The radioactive water woes at the stricken Fukushima No. 1 nuclear plant got worse over the weekend after the tritium concentration in a groundwater sample surged more than tenfold this month.
A spokesman for Tokyo Electric Power Co. said Saturday that heavy rain caused by Typhoon Phanfone probably affected the groundwater after the storm whipped through Japan last week.
Some 150,000 becquerels of tritium per liter were measured in a groundwater sample taken Thursday from a well east of the No. 2 reactor. The figure is a record for the well and over 10 times the level measured the previous week.
In addition, materials that emit beta rays, such as strontium-90, which causes bone cancer, also shattered records with a reading of 1.2 million becquerels, the utility said of the sample.
The well is close to the plant’s port in the Pacific.
The water crisis could get worse as the nation braces for Typhoon Vongfong this week. Although downgraded from supertyphoon status, the storm was still packing winds of up to 180 kph and on course to hit Kyushu by Monday.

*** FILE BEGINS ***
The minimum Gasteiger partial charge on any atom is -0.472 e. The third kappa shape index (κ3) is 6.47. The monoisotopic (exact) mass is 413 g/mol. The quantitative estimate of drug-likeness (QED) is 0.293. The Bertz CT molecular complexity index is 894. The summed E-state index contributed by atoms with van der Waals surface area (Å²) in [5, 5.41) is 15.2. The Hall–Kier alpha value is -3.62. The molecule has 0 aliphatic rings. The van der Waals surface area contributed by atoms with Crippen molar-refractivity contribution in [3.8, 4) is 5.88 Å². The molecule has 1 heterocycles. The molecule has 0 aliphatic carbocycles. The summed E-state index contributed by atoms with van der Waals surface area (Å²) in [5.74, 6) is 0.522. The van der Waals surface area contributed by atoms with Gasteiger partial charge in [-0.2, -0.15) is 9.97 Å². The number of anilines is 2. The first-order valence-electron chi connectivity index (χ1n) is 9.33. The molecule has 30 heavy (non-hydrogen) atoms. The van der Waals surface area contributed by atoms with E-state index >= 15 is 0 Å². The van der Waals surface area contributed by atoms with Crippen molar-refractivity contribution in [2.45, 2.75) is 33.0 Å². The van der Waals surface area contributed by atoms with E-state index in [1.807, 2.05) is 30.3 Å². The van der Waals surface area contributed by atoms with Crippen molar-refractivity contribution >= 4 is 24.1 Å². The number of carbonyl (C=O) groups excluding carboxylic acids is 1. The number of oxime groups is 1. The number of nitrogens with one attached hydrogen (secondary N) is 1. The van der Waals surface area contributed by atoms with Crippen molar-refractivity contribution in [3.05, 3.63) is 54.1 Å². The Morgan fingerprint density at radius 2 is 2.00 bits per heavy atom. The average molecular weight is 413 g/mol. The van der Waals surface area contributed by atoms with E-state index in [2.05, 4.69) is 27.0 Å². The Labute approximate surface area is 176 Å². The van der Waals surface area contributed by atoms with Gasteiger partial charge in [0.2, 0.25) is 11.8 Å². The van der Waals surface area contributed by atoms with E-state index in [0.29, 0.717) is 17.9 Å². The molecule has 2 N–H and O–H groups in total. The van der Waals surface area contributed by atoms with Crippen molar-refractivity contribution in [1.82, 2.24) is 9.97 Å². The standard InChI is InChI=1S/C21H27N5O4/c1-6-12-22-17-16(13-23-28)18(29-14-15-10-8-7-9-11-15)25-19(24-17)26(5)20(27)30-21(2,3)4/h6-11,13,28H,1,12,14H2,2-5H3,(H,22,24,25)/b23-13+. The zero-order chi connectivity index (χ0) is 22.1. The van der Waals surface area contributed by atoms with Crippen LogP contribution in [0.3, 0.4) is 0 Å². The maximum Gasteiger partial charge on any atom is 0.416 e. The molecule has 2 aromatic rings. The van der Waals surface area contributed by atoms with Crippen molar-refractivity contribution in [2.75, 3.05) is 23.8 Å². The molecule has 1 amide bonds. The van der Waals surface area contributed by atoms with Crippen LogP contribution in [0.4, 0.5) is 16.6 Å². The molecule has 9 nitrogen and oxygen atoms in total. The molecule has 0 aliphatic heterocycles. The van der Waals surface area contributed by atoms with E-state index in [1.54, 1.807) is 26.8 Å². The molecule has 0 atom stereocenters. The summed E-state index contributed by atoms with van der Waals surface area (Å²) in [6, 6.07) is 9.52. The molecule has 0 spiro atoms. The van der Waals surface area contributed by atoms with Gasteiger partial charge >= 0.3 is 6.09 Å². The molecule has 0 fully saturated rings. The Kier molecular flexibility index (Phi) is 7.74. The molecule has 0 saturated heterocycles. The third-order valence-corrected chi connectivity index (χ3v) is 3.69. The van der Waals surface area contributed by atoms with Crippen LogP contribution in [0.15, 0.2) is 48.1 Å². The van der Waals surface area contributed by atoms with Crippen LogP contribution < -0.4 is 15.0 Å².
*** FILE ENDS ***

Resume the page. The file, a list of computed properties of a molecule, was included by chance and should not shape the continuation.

The Meteorological Agency said it could reach Tokyo on Tuesday before gradually losing strength as it races north toward Tohoku.
The storm dumped heavy rain on Okinawa, and at least 35 people have been reported injured in both Okinawa and Kyushu, where authorities told 150,000 people to evacuate as the typhoon toppled trees, flooded streets and cut power to more than 60,000 homes.
Tepco also revealed that, at a separate well also east of the No. 2 reactor, a groundwater sample was giving off a record 2.1 million becquerels of a beta ray-emitting substance, nearly double the level from a week earlier.
The cesium activity in the sample was 70 percent higher at 68,000 becquerels.
Tepco has been periodically measuring the concentration of radioactive materials in groundwater at 34 points east of the reactors 1 through 4.
Readings hit record highs at three points after the heavy rain caused by the typhoon, but the utility said it does not know why.